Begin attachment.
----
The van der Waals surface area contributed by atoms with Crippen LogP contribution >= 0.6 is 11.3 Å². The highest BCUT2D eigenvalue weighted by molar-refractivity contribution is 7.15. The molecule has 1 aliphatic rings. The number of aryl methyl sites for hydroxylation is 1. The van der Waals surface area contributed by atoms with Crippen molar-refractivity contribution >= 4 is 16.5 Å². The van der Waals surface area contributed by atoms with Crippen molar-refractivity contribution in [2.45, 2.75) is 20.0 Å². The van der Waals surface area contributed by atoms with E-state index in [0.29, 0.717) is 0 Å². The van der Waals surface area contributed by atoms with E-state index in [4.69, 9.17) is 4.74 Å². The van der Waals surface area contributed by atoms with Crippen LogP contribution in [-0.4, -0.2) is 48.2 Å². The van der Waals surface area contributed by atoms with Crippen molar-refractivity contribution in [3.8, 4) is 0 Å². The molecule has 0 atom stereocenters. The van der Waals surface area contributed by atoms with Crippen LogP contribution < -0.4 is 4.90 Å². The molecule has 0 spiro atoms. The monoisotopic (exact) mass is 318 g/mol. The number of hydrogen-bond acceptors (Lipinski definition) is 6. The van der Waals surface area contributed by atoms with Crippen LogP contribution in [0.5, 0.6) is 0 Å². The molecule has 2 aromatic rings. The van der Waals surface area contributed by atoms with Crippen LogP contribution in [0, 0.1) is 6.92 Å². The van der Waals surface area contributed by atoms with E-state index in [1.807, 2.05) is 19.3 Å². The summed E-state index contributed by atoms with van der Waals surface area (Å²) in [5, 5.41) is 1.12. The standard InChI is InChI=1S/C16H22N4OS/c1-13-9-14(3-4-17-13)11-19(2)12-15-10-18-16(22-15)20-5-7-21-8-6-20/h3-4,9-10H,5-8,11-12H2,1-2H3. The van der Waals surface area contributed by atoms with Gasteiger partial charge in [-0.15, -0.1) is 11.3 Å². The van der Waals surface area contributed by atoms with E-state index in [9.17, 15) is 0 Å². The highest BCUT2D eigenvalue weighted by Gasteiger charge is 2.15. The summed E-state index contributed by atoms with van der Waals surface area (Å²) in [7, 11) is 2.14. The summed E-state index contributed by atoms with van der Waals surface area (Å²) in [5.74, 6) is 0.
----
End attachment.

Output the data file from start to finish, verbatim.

The van der Waals surface area contributed by atoms with Crippen LogP contribution >= 0.6 is 11.3 Å². The highest BCUT2D eigenvalue weighted by molar-refractivity contribution is 7.15. The molecule has 1 aliphatic rings. The number of aryl methyl sites for hydroxylation is 1. The van der Waals surface area contributed by atoms with Crippen molar-refractivity contribution >= 4 is 16.5 Å². The van der Waals surface area contributed by atoms with Crippen molar-refractivity contribution in [2.45, 2.75) is 20.0 Å². The van der Waals surface area contributed by atoms with E-state index in [0.29, 0.717) is 0 Å². The van der Waals surface area contributed by atoms with E-state index in [4.69, 9.17) is 4.74 Å². The van der Waals surface area contributed by atoms with Crippen LogP contribution in [-0.4, -0.2) is 48.2 Å². The van der Waals surface area contributed by atoms with Crippen molar-refractivity contribution in [3.8, 4) is 0 Å². The molecule has 0 atom stereocenters. The van der Waals surface area contributed by atoms with Crippen LogP contribution < -0.4 is 4.90 Å². The molecule has 0 spiro atoms. The monoisotopic (exact) mass is 318 g/mol. The number of hydrogen-bond acceptors (Lipinski definition) is 6. The van der Waals surface area contributed by atoms with Crippen LogP contribution in [0.5, 0.6) is 0 Å². The molecule has 2 aromatic rings. The van der Waals surface area contributed by atoms with Crippen LogP contribution in [0, 0.1) is 6.92 Å². The van der Waals surface area contributed by atoms with E-state index in [1.807, 2.05) is 19.3 Å². The summed E-state index contributed by atoms with van der Waals surface area (Å²) in [5, 5.41) is 1.12. The standard InChI is InChI=1S/C16H22N4OS/c1-13-9-14(3-4-17-13)11-19(2)12-15-10-18-16(22-15)20-5-7-21-8-6-20/h3-4,9-10H,5-8,11-12H2,1-2H3. The van der Waals surface area contributed by atoms with Gasteiger partial charge in [-0.15, -0.1) is 11.3 Å². The van der Waals surface area contributed by atoms with E-state index in [9.17, 15) is 0 Å². The highest BCUT2D eigenvalue weighted by Gasteiger charge is 2.15. The summed E-state index contributed by atoms with van der Waals surface area (Å²) in [7, 11) is 2.14. The summed E-state index contributed by atoms with van der Waals surface area (Å²) in [5.74, 6) is 0.